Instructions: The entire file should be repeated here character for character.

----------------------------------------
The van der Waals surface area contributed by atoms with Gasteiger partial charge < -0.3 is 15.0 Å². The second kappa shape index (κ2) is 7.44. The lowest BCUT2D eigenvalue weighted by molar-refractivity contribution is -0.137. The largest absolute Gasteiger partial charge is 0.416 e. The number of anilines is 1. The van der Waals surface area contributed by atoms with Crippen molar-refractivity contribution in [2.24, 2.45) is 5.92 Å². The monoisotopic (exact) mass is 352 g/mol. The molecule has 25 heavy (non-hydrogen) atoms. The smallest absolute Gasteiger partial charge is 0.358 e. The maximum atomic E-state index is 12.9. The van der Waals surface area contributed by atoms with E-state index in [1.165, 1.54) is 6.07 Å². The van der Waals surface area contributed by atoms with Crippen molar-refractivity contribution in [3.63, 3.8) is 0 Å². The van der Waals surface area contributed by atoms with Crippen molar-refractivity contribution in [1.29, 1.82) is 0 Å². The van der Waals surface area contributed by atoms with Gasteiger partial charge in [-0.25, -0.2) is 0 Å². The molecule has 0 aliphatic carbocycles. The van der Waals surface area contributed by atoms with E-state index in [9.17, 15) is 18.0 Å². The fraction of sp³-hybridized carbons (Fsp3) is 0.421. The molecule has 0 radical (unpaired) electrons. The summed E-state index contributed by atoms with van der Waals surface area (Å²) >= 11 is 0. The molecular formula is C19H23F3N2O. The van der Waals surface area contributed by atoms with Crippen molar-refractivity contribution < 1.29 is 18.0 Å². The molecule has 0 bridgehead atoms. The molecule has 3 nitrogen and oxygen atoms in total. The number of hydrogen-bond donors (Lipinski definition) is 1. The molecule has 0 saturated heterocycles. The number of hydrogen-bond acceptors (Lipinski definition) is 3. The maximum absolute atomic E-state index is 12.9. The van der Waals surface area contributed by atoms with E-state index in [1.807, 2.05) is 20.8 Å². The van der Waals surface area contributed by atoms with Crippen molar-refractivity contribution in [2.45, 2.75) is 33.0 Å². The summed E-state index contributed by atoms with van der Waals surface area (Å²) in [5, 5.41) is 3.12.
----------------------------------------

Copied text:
The van der Waals surface area contributed by atoms with Gasteiger partial charge < -0.3 is 15.0 Å². The second kappa shape index (κ2) is 7.44. The lowest BCUT2D eigenvalue weighted by molar-refractivity contribution is -0.137. The largest absolute Gasteiger partial charge is 0.416 e. The number of anilines is 1. The van der Waals surface area contributed by atoms with Crippen molar-refractivity contribution in [2.24, 2.45) is 5.92 Å². The monoisotopic (exact) mass is 352 g/mol. The molecule has 25 heavy (non-hydrogen) atoms. The smallest absolute Gasteiger partial charge is 0.358 e. The maximum atomic E-state index is 12.9. The van der Waals surface area contributed by atoms with E-state index in [1.165, 1.54) is 6.07 Å². The van der Waals surface area contributed by atoms with Crippen molar-refractivity contribution in [3.63, 3.8) is 0 Å². The van der Waals surface area contributed by atoms with Crippen molar-refractivity contribution in [1.29, 1.82) is 0 Å². The van der Waals surface area contributed by atoms with Gasteiger partial charge in [-0.25, -0.2) is 0 Å². The molecule has 0 aliphatic carbocycles. The van der Waals surface area contributed by atoms with E-state index in [9.17, 15) is 18.0 Å². The fraction of sp³-hybridized carbons (Fsp3) is 0.421. The molecule has 0 radical (unpaired) electrons. The summed E-state index contributed by atoms with van der Waals surface area (Å²) >= 11 is 0. The molecular formula is C19H23F3N2O. The van der Waals surface area contributed by atoms with Crippen molar-refractivity contribution < 1.29 is 18.0 Å². The molecule has 0 bridgehead atoms. The molecule has 3 nitrogen and oxygen atoms in total. The number of hydrogen-bond donors (Lipinski definition) is 1. The molecule has 0 saturated heterocycles. The number of hydrogen-bond acceptors (Lipinski definition) is 3. The maximum absolute atomic E-state index is 12.9. The van der Waals surface area contributed by atoms with E-state index in [1.807, 2.05) is 20.8 Å². The van der Waals surface area contributed by atoms with Crippen molar-refractivity contribution in [2.45, 2.75) is 33.0 Å². The summed E-state index contributed by atoms with van der Waals surface area (Å²) in [5, 5.41) is 3.12.